The Supreme Court on Tuesday reserved its verdict on a batch of petitions seeking the disqualification of lawmakers even before their conviction in criminal cases. The petitions also sought to ban people facing serious criminal charges from contesting elections.

A five-judge Constitution bench headed by Chief Justice Dipak Misra was hearing petition file by various parties, including NGO Public Interest Foundation, represented by Dinesh Dwivedi. The NGO’s plea claimed there were 34% legislators with criminal background in 2014 and it was quite impossible that Parliament would introduce any law to stop the “criminalisation of politics”.

The bench, which also consisted of Justices RF Nariman, AM Khanwilkar, DY Chandrachud and Indu Malhotra, reserved the judgement after all parties, including the Election Commission of India and the central government, concluded their arguments.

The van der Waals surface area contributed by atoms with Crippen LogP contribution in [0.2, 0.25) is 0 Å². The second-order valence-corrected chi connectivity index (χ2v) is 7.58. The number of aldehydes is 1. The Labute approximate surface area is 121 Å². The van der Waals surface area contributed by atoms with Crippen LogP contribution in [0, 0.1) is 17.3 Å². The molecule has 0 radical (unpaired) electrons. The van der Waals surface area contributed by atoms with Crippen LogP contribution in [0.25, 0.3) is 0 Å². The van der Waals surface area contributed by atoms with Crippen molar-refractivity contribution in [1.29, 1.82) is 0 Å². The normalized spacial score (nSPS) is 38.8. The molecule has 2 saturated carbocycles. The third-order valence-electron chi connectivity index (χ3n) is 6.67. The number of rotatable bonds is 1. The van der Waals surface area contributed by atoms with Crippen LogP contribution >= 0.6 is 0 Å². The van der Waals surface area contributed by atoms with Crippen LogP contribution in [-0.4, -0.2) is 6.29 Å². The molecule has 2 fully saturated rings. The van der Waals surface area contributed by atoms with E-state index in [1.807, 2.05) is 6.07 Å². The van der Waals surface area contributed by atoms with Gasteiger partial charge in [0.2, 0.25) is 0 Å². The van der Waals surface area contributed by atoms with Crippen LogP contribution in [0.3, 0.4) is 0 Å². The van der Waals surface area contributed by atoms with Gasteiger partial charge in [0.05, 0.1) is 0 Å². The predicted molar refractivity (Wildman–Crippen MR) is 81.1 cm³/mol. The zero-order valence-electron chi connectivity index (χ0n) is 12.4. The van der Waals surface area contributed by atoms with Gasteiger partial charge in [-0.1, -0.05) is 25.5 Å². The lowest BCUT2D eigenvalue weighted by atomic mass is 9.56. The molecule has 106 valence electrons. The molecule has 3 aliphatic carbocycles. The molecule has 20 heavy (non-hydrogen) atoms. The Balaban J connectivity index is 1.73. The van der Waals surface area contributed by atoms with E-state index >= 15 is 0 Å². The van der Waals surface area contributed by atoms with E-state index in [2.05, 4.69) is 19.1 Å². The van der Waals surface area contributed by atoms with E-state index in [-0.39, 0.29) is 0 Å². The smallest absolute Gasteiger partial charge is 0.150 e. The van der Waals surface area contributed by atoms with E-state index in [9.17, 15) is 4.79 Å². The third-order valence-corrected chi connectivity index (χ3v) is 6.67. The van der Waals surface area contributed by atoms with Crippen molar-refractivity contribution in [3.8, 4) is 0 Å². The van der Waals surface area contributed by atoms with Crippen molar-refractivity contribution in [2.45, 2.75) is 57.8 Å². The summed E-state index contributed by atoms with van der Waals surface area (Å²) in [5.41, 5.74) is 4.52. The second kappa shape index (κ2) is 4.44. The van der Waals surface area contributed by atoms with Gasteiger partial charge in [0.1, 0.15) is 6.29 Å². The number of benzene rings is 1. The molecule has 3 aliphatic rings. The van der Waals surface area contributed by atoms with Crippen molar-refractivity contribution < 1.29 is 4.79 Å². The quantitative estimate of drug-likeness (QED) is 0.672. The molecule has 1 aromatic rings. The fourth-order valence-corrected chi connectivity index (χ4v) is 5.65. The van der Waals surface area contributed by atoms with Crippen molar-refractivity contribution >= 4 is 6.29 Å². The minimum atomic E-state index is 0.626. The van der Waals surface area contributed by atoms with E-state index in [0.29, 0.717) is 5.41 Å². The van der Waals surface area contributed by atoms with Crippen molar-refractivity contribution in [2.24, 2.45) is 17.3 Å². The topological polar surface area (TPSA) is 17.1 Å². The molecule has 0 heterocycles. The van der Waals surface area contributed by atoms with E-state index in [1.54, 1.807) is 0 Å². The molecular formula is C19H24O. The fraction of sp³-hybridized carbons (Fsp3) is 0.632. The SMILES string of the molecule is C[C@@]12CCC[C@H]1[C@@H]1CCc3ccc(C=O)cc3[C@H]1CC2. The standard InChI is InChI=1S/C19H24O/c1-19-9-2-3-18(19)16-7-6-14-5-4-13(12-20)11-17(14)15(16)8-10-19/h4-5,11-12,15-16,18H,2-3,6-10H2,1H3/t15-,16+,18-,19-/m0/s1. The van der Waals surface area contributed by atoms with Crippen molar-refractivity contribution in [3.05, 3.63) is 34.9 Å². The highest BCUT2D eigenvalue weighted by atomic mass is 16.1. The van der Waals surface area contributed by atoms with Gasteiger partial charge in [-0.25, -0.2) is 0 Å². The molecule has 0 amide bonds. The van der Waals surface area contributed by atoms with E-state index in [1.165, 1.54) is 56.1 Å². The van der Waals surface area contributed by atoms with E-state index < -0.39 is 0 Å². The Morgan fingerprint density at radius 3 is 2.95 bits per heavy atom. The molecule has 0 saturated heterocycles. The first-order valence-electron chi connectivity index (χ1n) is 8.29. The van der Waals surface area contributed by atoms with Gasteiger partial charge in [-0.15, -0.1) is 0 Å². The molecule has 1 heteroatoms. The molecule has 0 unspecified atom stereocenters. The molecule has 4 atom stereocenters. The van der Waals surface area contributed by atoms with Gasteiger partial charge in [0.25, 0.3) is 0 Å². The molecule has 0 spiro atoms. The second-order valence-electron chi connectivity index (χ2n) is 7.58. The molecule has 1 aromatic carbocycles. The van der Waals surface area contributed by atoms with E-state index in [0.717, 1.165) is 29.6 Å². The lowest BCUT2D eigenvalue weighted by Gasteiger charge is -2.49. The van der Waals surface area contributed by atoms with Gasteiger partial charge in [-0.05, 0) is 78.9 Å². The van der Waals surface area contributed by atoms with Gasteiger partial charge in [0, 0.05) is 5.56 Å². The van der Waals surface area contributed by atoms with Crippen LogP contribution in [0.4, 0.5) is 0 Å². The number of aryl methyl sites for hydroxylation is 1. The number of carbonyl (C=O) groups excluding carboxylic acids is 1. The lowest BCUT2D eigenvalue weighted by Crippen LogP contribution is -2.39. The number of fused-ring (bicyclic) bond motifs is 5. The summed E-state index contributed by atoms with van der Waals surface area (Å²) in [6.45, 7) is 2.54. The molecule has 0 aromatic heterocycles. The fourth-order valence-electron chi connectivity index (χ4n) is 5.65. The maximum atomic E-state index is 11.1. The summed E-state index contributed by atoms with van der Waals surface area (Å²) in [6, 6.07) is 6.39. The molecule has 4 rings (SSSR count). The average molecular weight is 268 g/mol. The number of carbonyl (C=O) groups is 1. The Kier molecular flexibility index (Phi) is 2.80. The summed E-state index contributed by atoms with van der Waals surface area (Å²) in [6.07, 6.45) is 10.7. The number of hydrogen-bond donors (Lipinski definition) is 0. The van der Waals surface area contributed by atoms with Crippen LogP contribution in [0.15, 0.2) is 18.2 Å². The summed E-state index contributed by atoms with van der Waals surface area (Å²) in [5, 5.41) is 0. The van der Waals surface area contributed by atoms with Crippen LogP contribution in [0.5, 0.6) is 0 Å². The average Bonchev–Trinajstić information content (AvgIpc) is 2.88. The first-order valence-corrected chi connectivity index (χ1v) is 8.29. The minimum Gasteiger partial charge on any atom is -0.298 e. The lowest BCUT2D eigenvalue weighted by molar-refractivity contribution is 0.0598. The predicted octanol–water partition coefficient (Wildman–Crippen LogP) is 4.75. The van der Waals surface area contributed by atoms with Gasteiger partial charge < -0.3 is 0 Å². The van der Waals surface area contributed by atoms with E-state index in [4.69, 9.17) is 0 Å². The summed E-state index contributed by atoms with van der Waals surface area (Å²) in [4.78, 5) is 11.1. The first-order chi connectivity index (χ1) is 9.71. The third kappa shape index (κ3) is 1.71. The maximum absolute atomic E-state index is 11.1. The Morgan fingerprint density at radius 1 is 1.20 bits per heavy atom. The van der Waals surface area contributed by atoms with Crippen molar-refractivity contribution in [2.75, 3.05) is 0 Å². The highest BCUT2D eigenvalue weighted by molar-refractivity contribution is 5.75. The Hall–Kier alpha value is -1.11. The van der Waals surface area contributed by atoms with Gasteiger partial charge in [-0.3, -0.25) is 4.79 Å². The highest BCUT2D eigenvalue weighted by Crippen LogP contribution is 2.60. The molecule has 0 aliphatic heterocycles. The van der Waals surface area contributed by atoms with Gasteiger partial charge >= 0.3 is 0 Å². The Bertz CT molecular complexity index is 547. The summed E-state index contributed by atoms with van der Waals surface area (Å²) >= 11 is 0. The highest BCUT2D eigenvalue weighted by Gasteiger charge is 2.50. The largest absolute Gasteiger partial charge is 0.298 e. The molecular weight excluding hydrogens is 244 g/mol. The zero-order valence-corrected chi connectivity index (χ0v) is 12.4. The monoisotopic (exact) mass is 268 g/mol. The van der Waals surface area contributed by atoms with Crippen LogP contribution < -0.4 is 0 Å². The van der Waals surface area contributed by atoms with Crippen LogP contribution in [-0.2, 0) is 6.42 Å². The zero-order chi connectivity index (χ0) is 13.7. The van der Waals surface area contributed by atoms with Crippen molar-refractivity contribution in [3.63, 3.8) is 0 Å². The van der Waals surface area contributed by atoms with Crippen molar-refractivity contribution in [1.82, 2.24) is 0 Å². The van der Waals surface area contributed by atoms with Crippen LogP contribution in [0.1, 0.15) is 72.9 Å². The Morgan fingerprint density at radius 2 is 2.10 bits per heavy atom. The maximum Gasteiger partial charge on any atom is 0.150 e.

“The intention of the lordships is laudable,” Attorney General KK Venugopal, who appeared for the Centre, told the court. “But the question is whether the court can do it [cleanse the political system by creating a law]. The answer is ‘no’.” Venugopal also said that a person is presumed to be innocent until proven guilty, and added that the court cannot restrict a person’s right to vote, which also includes his right to contest.

The court said that it did not want to infringe on the legislative’s powers but electors had a right to know the antecedent of a candidate. It asked if the Election Commission can form a rule to make political parties announce the candidate’s criminal past before elections to ensure the public can make an informed choice.